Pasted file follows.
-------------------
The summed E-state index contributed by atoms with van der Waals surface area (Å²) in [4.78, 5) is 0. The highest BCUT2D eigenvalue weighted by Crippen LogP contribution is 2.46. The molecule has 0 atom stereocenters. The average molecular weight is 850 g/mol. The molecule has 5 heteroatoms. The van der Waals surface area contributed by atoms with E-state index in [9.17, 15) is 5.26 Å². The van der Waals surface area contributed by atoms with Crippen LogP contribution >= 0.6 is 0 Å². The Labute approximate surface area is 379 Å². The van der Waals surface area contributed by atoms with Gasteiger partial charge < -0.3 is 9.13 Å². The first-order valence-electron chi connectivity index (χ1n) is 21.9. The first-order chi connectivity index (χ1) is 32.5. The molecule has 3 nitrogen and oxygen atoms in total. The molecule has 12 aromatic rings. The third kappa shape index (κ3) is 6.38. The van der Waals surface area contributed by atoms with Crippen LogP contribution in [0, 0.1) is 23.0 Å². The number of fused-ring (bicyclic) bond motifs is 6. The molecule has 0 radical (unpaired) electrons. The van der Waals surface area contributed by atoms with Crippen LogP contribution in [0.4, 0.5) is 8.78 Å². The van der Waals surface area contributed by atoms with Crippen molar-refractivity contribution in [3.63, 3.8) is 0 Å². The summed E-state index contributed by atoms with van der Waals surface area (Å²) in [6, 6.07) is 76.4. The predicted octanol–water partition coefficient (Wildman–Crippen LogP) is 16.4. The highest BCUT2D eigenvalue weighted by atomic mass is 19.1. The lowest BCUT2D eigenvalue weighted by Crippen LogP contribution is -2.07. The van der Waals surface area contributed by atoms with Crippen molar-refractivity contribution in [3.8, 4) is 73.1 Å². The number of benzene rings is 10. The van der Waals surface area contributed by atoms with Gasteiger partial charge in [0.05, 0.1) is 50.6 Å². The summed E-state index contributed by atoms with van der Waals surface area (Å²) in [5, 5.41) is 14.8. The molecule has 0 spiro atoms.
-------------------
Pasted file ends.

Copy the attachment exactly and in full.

The summed E-state index contributed by atoms with van der Waals surface area (Å²) in [4.78, 5) is 0. The highest BCUT2D eigenvalue weighted by Crippen LogP contribution is 2.46. The molecule has 0 atom stereocenters. The average molecular weight is 850 g/mol. The molecule has 5 heteroatoms. The van der Waals surface area contributed by atoms with E-state index in [9.17, 15) is 5.26 Å². The van der Waals surface area contributed by atoms with Crippen LogP contribution >= 0.6 is 0 Å². The Labute approximate surface area is 379 Å². The van der Waals surface area contributed by atoms with Gasteiger partial charge < -0.3 is 9.13 Å². The first-order valence-electron chi connectivity index (χ1n) is 21.9. The first-order chi connectivity index (χ1) is 32.5. The molecule has 3 nitrogen and oxygen atoms in total. The molecule has 12 aromatic rings. The third kappa shape index (κ3) is 6.38. The van der Waals surface area contributed by atoms with Crippen LogP contribution in [0, 0.1) is 23.0 Å². The number of fused-ring (bicyclic) bond motifs is 6. The molecule has 0 radical (unpaired) electrons. The van der Waals surface area contributed by atoms with Crippen LogP contribution in [0.4, 0.5) is 8.78 Å². The van der Waals surface area contributed by atoms with Crippen molar-refractivity contribution in [3.63, 3.8) is 0 Å². The summed E-state index contributed by atoms with van der Waals surface area (Å²) in [6, 6.07) is 76.4. The predicted octanol–water partition coefficient (Wildman–Crippen LogP) is 16.4. The highest BCUT2D eigenvalue weighted by atomic mass is 19.1. The lowest BCUT2D eigenvalue weighted by Crippen LogP contribution is -2.07. The van der Waals surface area contributed by atoms with Crippen molar-refractivity contribution in [3.8, 4) is 73.1 Å². The number of benzene rings is 10. The van der Waals surface area contributed by atoms with Gasteiger partial charge in [0.05, 0.1) is 50.6 Å². The summed E-state index contributed by atoms with van der Waals surface area (Å²) in [5, 5.41) is 14.8. The molecule has 0 spiro atoms.